For those of you who don't know, I am a Bears fan. Get your laughs out now. I understand we are bad. That doesn't make me love the team any less regardless of how much I get maligned for being a fan. It will pay off, maybe not next year, maybe not 5 years from now but I am of the belief that it will pay off. However, my philosophy on my fandom is a whole other piece in its own right. Today, I come bearing a message for the Bears's wonderful General Manager Ryan Pace: "Don't make a decision you're going to regret."
If you haven't heard, there are rumors that the Bears may sign Mike Glennon to a deal worth $14-$15 million every year once free agency hits. As a fan, I want to know why. The Bears have so much more needs and in a sub-par year for quarterbacks, both in free agency and in the draft, why would you not address your other problems? I love Ryan Pace but this potential move really baffles me. Why would you throw upwards of $10 million per year at a guy who can most likely only serve as a bridge quarterback, which you already have on the roster and would cost you a lot less in Brian Hoyer or Connor Shaw. Does Pace actually believe Glennon can be a sufficient quarterback and a franchise quarterback for that matter?
Watching Mike Glennon on tape shows good qualities. He reads the field well, he has a strong arm, he has a semi-quick release, etc. However, one thing that sticks out to me is how quickly this all changes when he's under pressure. Mike Glennon under pressure is the equivalent to a middle school student giving a speech in front of his class. He gets nervous and lets his nerves get to him and makes silly mistakes. He throws passes too high or low, throws picks or passes that should be easily picked. He gets skittish under duress and while it sounds like I may be nitpicking, a franchise quarterback, which is what the Bears want with the money they would be paying him, is calm under pressure and still manages to make plays. Glennon does make plays however, in the second half when his team is already far behind and the game is out of his control. In 2014 in a game against the Ravens, Glennon didn't begin to move the ball until the score was 38-0 in favor of Baltimore. What about the games that the Buccaneers won, as few as they are? Everything clicked in those games even in the one against the Falcons where the Buccaneers won 41-28. Glennon's play was average. However, let's not let this take away from a terrible problem afflicting Glennon in his two years as starter. He had little to no surrounding talent. Glennon's only talented receiver in 2013 was Vincent Jackson and while the Buccaneers added Mike Evans and Austin Seferian-Jenkins in 2014, the offensive line made it insanely difficult for Glennon to produce. Every other snap Glennon took was too high or low, and pressure was getting to him very quickly. This won't be as big of an issue in Chicago where the Bears have a relatively solid offensive line. This will be arguably the best group of coaches Glennon has worked with throughout his career. However, Glennon, in the end, looks to be an average starter and only capable of being a bridge quarterback, yet the Bears want to pay him like a starter. Don't force the answer to be there if the answer clearly isn't.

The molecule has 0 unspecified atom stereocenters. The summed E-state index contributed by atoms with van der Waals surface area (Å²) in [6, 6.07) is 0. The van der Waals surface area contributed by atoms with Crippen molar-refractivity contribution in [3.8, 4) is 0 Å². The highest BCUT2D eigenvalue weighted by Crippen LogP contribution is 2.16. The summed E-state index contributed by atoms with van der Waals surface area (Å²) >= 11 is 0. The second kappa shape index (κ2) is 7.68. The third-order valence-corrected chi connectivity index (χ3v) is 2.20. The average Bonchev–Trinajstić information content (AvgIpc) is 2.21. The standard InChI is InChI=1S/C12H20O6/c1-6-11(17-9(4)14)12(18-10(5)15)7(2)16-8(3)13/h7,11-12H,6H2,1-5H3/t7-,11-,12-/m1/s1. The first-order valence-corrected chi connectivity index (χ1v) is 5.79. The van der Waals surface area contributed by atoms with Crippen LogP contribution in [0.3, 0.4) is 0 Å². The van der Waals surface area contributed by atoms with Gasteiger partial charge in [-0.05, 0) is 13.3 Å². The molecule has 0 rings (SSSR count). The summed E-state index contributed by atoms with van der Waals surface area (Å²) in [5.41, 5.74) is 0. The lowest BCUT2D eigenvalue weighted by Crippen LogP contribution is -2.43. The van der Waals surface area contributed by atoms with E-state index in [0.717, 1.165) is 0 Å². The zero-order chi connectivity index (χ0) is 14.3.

Let's suppose Mike Glennon is the Bears's vision for the future. Glennon has 30 TDs and 15 INTs over the span of his career. That's not a terrible stat line. But, is this the guy you want as your franchise savior? I'm not opposed to signing Mike Glennon. I'm opposed to signing him for $14 million. We have a bridge quarterback that can move the offense more efficiently than Mike Glennon, so why overpay Glennon and kill your team's cap space?
The Bears have a talent deficient secondary. Rumor has it they are looking at Stephon GIlmore in free agency as well. The fact of the matter is that this should be addressed first. This draft class is plentiful of elite level defensive talent and you have your choice of pretty much anyone with the #3 overall pick. The Bears are also in danger of losing three wide receivers in Alshon Jeffery, Eddie Royal, (whose contract it is rumored they will terminate) and Marquess Wilson, yet they are worried about signing a quarterback. Do you see the irony there? The Bears have so many problems on that roster that can be fixed, yet they are forcing a quarterback into place and hoping it pans out.
I am a huge believer in Ryan Pace. He has been active in free agency and it has worked for him, and he has drafted well. The Bears look to have a solid start on offense with Jordan Howard and an above average offensive line if you take away left tackle. They also have a solid front seven on defense and the wizardry of defensive coordinator Vic Fangio only increases the potential of that defense, especially up front. However, this idea that Mike Glennon could be the Bears's franchise quarterback is not clicking with me.
All that said, I, again, have a message for Ryan Pace. Take a moment. Look at your team. Ask yourself: Do I actually want to make this move? If the answer is no, then look at where else you can improve and start there. Improve your wide receivers, improve your secondary. You will likely have a high draft pick next year to choose between a more promising crop of rookie quarterbacks. If the answer is yes, and you decide to throw $15 million per year at Mike Glennon, congratulations. Have fun out of the league after a couple years because it's moves like that where you desperately throw money at a guy who doesn't deserve it, expecting them to be your franchise's savior, that keeps losing teams on the bottom, and causes coaches and general managers to lose their jobs.